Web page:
With defiance, Charles stood up from the couch. West shoved him back down, but Charles stood up once more and began walking towards his fallen partner. West screamed at him to come back, but still Charles continued while muttering “I asked for this.”
The blast of the gun rang out in the small home and Charles was hit in the back of the head. He crumpled, but was still determined to get to Joey. That was when another shot was fired and Charles fell backwards into a bookcase.
West then approached and finished the job.
Brock and West ransacked the house, only finding minor items of value before departing into the night with the Jeep owned by Joey and Charles. Unfortunately Brock and West would not be brought to justice until after they had taken the life of Kirby Phelps and would only continue to slander Charles and Joey in their trial.
The story to that is long and painful to those that knew Charles and Joey. Justice would be served though when both men were given life sentences for their crimes. However, the damage was irreversible.
The rough bikers would forever feel a twinge of guilt for not being there to protect their friends. The devout Catholic woman staring blankly out her kitchen window, a second cup of tea instinctively made for Joey growing colder by the moment. The married couple who had to console their weeping children when they broke the news that they wouldn’t be able to visit the manor anymore to hear Charles’ harp or to play dolls with Joey. The aging nudist would keep watch over Corpsewood before he himself departed from this world, leaving the estate to slowly and quietly be reclaimed by the wilderness.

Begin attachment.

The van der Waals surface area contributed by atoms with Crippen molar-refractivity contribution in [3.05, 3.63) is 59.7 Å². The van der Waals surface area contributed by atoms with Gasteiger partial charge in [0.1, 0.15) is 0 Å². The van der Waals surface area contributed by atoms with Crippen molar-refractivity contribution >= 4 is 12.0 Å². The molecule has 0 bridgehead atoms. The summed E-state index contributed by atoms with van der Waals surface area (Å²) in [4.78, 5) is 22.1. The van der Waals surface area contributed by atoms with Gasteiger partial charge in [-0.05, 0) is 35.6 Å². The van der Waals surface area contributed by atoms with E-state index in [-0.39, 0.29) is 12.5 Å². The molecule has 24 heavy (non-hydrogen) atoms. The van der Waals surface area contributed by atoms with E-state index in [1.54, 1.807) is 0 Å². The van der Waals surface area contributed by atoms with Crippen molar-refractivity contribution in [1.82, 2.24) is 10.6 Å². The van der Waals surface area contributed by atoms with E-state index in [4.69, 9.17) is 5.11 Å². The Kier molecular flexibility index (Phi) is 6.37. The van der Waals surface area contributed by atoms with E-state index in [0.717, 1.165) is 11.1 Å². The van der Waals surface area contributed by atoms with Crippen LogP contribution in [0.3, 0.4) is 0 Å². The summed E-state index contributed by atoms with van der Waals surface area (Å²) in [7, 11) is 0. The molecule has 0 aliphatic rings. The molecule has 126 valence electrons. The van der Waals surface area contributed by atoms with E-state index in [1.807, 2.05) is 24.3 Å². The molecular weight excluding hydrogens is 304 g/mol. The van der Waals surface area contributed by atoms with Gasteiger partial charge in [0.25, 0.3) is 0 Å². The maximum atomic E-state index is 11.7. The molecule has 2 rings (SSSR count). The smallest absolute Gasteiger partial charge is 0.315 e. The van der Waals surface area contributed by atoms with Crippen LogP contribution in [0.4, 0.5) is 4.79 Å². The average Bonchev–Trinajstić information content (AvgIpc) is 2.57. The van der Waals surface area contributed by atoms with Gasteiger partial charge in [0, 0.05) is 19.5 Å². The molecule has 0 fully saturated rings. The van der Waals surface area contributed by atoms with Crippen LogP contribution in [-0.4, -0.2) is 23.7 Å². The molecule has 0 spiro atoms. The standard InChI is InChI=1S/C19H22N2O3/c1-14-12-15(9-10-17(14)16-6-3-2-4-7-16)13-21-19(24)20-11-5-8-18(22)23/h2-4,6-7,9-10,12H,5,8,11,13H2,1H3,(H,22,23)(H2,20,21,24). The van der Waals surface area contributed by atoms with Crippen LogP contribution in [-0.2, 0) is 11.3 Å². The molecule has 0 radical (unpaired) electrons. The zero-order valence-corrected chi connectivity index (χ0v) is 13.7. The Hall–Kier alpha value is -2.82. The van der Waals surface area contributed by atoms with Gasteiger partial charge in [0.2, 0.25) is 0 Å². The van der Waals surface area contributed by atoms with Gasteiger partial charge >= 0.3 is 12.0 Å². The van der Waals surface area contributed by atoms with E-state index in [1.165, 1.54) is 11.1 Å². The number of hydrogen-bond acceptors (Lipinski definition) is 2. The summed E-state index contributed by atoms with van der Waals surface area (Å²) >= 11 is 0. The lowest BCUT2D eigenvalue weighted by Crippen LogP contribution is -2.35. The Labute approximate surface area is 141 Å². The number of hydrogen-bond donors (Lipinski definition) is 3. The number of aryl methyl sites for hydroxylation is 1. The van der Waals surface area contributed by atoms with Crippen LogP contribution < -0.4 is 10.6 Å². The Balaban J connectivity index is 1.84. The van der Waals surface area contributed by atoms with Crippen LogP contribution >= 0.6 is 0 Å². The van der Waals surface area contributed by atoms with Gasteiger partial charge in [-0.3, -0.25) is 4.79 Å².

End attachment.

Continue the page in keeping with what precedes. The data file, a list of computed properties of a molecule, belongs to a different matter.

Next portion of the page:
Though their home now lies in ruins, one can not help but hope that Joey and Charles are still there in some way. Laughing together on their patio by the rose garden, the air lightly sweet from Joey’s freshly baked raspberry tart. Their hearts and glasses full as they welcome their visitors.
In researching this case I was surprised to find a lack of articles detailing the life Joey Odom and Charles Scudder before they met their end. Even more upsetting: the information I did find was clearly only derived from the claims West and Brock made in court or from the media frenzy that happened around the trial. It is not wise to trust the words of heartless murderers. As a result, I wanted to share the tale that I had the pleasure of learning about through my various sources cited below.
All too often in cases involving a murder we become obsessed with the crime itself and tend to forget the victims. Hence why it isn’t detailed that fully in this post. There are far better writers than me who have fully covered the events that transpired that December night and the trial there after. I’ll let them tell you the story in excruciating detail.
Joey and Charles were loved dearly. Who had favorite songs and foods. Who had hopes and dreams. Who, when they tragically departed, left a large hole with marred edges in the lives of those who treasured them.
Let’s do our best to remember them for who they were, not how they died.
Ellis, David “Corpsewood: A True Crime Like No Other”, 2016
Grey, Orrin “House of Horror: The Brutal Murders at Georgia’s Corpsewood Manor”, 2019
Petula, Amy “The Corpsewood Manor Murders in North Georgia”, 2018
Scudder, Charles “A Castle in the Country”, 1981
West v The State, 1984